We used the functions of the displacements of the beak in the x-direction to determine the average velocity V. The beak showed the smallest periodic motion in this direction and the velocities in the y- and z-direction were less than 3 % of the velocity in the x-direction. So V is estimated to equal b0 of the displacement function along the x-axis.
Selection of sequences
The filming lights disturbed the birds at first, resulting in irregular wing movements over the mirror. They adapted quickly and we selected sequences without erratic wing movements of flights at uniform speed over the centre of the mirror. Results of detailed analyses of 13 sequences for Kes and seven for Jowie were used (Table 1). Six sequences for Kes (1–6) were without added weight, and the bird’s mass was 198g on average during these flights. Kes flew four sequences (7-10) with 31 g (0·3 N) and three (11 – 13) with 61 g (0·6 N) on her feet. The bird’s average mass during sequences 7–13 was 190g. Jowie weighed about 162g during the seven sequences: flights 1 and 2 without added load, 3-5 with 31 g (0-3 N) and 6 and 7 with 61g (0·6N).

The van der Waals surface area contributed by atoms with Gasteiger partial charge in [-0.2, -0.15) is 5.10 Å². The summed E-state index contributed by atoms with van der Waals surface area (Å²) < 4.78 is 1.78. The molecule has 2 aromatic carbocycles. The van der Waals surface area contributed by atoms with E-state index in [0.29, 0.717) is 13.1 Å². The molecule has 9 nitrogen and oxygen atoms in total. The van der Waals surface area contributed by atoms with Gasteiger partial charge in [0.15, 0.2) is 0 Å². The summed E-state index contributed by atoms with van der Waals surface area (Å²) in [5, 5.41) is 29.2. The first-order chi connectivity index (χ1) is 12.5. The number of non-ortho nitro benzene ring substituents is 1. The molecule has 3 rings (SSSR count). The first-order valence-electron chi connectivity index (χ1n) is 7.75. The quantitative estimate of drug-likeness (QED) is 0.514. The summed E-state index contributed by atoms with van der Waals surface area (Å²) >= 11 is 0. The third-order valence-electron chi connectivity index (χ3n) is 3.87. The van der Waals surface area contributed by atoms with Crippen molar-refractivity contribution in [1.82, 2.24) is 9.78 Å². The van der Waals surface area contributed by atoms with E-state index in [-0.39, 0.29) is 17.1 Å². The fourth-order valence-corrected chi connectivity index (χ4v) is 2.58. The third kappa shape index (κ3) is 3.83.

The exact frame rate was determined for each sequence to obtain the precise time between successive frames. The average frame rate was 198-2 (s.D. = 1-5) frames s”, providing on average 45 frames per sequence. Fig. 1 shows redrawn pictures of one wing beat of Jowie 1 and 7 (every fifth frame is drawn).
The fitting tightness
Digitized points and areas with their harmonic functions of Jowie 2 are drawn in Fig. 2 to give an impression of the closeness of the fit of our method. Fig. 2A–C shows the translations in the x-, y- and z-directions of the beak (B), tip of the tail (T) and wing tips (LIFand RIF) for every frame of the sequence. The left wing tip (LIT) was away from the camera and disappeared behind the rest of the bird during parts of the sequence. Although the curves seem to fit reasonably well in this case, deviations were usually larger and functions of the wing tips away from the camera were not used in the analyses. We assumed symmetrical movements of the left and right wing. Fig. 2D gives measurements and functions of the horizontal projections of the total area of the bird (BA) and the area of body and tail (TA).